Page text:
Subscribe to Dr. Macro's XML Rants

NOTE TO TOOL OWNERS: In this blog I will occasionally make statements about products that you will take exception to. My intent is to always be factual and accurate. If I have made a statement that you consider to be incorrect or innaccurate, please bring it to my attention and, once I have verified my error, I will post the appropriate correction.

And before you get too exercised, please read the post, date 9 Feb 2006, titled "All Tools Suck".

Monday, January 15, 2007

Edubuntu: Remarkably easy to set up and use

In the spirit of other bloggers in the XML space who have recently talked about their personal experiences with technology and their children and/or Linux, I thought I would mention my experience over the weekend setting up a computer for my daughter.

My daughter has just turned three and is starting to learn her letters and numbers and how to spell a few words (e.g., her name). I decided it was time to get her her own computer but being cheap I didn't want to go so far as to actually buy one, especially not when I have a veritable scrapyard of old PCs and parts at home.

As it happens, we moved the Austin office of Innodata to new space last week and as a side effect I got to take home an ancient dual-proc PIII machine. So I decided yesterday, a cold rainy day, to try to build an Edubuntu machine. Edubuntu is a configuration of ubuntu Linux specially designed for kids and classroom use. It comes with a number of educational applications and games, including Tuxpaint, which is perfect for Dada as she learns to use the mouse and keyboard. There are some nice little learn-to-use-the-keyboard-and-mouse games as well.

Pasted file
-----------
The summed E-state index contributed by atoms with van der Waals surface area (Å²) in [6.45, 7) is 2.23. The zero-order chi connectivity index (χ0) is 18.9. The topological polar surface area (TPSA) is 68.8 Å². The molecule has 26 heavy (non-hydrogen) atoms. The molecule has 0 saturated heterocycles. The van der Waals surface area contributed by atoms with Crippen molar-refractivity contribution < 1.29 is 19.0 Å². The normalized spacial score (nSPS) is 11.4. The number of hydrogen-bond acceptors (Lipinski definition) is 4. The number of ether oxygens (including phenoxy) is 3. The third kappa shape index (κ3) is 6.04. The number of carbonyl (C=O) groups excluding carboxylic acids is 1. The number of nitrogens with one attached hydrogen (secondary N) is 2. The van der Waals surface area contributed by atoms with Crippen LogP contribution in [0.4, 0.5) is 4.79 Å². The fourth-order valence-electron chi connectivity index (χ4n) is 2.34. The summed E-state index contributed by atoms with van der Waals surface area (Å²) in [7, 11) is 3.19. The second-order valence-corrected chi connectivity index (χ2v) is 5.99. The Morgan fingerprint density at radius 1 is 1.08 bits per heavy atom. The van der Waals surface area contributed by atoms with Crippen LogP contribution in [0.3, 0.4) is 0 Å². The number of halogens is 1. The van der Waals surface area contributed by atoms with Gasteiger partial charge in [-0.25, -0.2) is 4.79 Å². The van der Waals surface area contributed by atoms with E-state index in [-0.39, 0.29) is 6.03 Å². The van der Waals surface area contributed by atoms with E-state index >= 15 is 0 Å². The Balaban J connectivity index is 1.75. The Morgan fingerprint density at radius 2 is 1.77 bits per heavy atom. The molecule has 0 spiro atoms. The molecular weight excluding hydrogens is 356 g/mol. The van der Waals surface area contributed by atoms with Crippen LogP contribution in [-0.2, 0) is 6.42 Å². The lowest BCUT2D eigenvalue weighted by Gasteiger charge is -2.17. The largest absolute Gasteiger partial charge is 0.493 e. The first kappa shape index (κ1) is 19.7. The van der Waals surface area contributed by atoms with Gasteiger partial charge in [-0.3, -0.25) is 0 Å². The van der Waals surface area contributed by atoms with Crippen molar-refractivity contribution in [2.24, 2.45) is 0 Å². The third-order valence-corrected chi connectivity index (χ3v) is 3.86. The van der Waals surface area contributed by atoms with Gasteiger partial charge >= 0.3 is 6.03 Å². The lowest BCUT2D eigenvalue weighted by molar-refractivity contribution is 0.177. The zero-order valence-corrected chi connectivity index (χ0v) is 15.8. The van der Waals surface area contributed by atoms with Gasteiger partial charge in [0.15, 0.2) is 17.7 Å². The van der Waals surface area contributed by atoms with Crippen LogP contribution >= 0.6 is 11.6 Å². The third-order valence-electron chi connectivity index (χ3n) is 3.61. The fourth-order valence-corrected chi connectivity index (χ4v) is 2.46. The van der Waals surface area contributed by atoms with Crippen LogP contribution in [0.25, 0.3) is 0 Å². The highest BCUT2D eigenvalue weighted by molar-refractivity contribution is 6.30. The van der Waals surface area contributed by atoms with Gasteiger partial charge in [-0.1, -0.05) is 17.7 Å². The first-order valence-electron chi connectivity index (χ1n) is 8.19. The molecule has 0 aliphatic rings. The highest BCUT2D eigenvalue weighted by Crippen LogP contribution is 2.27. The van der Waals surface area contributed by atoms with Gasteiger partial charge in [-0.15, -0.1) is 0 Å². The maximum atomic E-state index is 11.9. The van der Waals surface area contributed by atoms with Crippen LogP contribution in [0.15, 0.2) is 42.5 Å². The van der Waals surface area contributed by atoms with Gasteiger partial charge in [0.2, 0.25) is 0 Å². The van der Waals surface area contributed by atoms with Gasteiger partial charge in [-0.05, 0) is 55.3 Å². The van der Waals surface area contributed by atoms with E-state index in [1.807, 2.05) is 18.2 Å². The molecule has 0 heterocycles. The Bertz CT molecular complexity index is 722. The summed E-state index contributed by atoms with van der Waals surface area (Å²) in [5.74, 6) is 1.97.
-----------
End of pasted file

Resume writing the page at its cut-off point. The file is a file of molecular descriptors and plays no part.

I also had an LCD display that I wasn't using (in our new house there's really no need for a dedicated desktop and we don't really need or want docking stations for our laptops so the display was only being used as a console for the network firewall machine, which I needed maybe twice a year).

The machine (which had been named "Doublebot" back when it was a development support box) wouldn't come on so I pulled the power supply out of my old game machine desktop [an AMD box I built some years ago--it had gotten flaky but by that time I was in the process of becoming a parent and long hours of gaming in a room by myself were not really relevant to my now any more] and slapped it into Doublebot, along with a wireless PCI card and the not-quite-as-ancient video card from the old game machine. During this time I was also downloading the bootable CD image for Edubuntu. It did take me a while to figure out how to cable up the various drives but I did eventually get all the jumpers set right and the cables hooked up correctly. Finally the machine got to the point where it was correctly recognizing the drives and trying to boot from them (the hard drive in the machine didn't have a usable operating system on it).